The first thing to do when you add a position to your resume

|
The first thing to do when you add a position to your resume
Image Credit: Dreamstime
Team Clark is adamant that we will never write content influenced by or paid for by an advertiser. To support our work, we do make money from some links to companies and deals on our site. Learn more about our guarantee here.
Advertisement

If you haven’t looked at your resume in more than a year, there’s no time like the present to dust it off and update it so that you’re ready when the perfect job opportunity comes along.

Hiring managers may only spend 10 seconds looking at it, so you want to grab their attention immediately.

RELATED: This is the resume format most hiring managers want to see

Should I write my resume in present or past tense?

The wrong way to get noticed is by having a resume full of spelling and grammatical errors, but there’s a common mistake that’s much easier to overlook: verb tense.

The general rule of thumb is to use present tense for current positions and past tense for previous positions.

Present tense = Present job
Past tense = Past job

For instance, you wouldn’t write in the present tense — “Manage a team of 15 retail associates” — for a job that you left five years ago because you’re no longer managing that team.

However, there are exceptions to this resume rule when it comes to your current job.

There are times when it’s perfectly acceptable to mix present and past tense, according to Lisa Rangel, managing director of ChameleonResumes.com:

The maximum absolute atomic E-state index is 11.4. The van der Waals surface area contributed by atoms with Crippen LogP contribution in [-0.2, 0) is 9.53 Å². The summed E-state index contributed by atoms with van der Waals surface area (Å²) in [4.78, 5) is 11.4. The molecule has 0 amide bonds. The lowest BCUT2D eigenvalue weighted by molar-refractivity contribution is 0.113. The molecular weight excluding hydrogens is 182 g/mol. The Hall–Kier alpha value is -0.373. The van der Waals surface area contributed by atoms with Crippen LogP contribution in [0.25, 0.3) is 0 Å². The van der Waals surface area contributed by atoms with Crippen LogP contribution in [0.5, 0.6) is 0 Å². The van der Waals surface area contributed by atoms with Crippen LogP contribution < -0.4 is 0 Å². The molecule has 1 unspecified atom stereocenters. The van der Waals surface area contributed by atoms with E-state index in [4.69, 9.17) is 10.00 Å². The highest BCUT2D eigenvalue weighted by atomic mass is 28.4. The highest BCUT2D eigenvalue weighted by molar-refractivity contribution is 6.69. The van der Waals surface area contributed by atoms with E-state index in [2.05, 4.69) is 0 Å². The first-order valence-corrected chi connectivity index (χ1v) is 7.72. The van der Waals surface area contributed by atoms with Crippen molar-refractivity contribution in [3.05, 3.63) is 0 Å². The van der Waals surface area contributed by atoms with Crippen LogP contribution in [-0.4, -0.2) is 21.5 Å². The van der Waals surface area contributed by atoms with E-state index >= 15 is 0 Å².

“If you are not currently doing a function anymore in your current job, but clearly used to do it at some point, using a past tense verb to describe something that is completed in your current job is acceptable. Mixing tenses in your current job is not problematic, since you are currently not doing everything at the same time.”

For example, you would write in the past tense — “Hired and trained summer interns” — for a responsibility at your current job that you no longer have and won’t do again.

On the other hand, present tense is the way to go for responsibilities that are still part of your current job.

Updating your resume? Do this first!

Bottom line: When you sit down to add a position to your resume, the first thing you should do is check the verb tenses and put past positions in the past tense!

RELATED: Career expert reveals 9 secrets to resume success

Advertisement
Mike Timmermann About the author:
Michael Timmermann paid off his mortgage in two years. Now, he shares his money-saving tips on his blog, Save on Almost Everything.
View More Articles
  • Show Comments Hide Comments